These cuts – also known as a “sequester” – will total approximately $109 billion and are scheduled to begin in January. They are unusual because the executive branch rather than Congress will direct them, and lawmakers in both parties have been eager to hear the administration’s specific implementation plans.
“Sequesters have been part of the budget process for decades,” says Joshua Gordon, policy director for The Concord Coalition, in a recent blog post. “Were this sequester to go into effect, however, it would be among the few that have ever actually taken place in this country’s history, and would certainly have the greatest budgetary effect.” Mark Luciano, a Concord intern, assisted with the article.
The sequester was initially intended as a ‘Sword of Damocles’ over the super committee, which was created by the August 2011 agreement to raise the federal debt limit. The sequester “was not actually designed to take effect; it was designed to be so unpalatable that the Democrats and Republicans on the committee would feel forced to agree on 10-year that would reduce projected deficits by $1.2 trillion,” Gordon explains.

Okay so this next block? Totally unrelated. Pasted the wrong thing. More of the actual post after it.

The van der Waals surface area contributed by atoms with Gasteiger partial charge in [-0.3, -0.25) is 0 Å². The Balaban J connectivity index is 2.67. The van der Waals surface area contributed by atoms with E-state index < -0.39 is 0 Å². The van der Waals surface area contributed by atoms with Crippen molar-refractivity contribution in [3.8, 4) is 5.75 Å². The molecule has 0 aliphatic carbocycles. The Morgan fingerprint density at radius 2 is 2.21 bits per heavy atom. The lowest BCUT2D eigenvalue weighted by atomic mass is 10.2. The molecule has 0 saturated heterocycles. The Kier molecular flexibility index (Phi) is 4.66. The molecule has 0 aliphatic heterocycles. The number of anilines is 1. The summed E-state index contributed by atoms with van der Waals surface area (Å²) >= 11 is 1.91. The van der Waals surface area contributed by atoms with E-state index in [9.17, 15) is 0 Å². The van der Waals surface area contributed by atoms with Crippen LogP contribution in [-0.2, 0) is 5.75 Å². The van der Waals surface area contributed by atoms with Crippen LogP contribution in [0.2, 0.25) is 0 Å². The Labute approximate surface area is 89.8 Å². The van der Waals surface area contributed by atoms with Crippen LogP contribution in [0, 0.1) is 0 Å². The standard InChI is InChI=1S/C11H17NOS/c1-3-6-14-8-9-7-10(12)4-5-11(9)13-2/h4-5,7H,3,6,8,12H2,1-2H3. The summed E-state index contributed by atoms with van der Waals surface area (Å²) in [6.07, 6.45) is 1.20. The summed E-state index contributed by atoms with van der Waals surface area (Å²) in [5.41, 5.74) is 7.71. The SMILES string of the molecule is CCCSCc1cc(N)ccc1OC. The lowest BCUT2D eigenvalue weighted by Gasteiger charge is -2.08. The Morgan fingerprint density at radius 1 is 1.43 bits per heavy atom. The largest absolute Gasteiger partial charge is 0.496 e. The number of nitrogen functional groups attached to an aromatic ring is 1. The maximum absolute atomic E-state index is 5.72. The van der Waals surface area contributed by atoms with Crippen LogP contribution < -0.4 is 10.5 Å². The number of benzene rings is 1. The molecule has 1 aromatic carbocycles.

“Few in either party think such indiscriminate cuts make sense from a policy standpoint,” he adds. “Democrats and the President are also concerned about the impact of immediate spending cuts on a fragile economy, while Republicans prefer to replace defense cuts with deeper cuts to domestic programs.”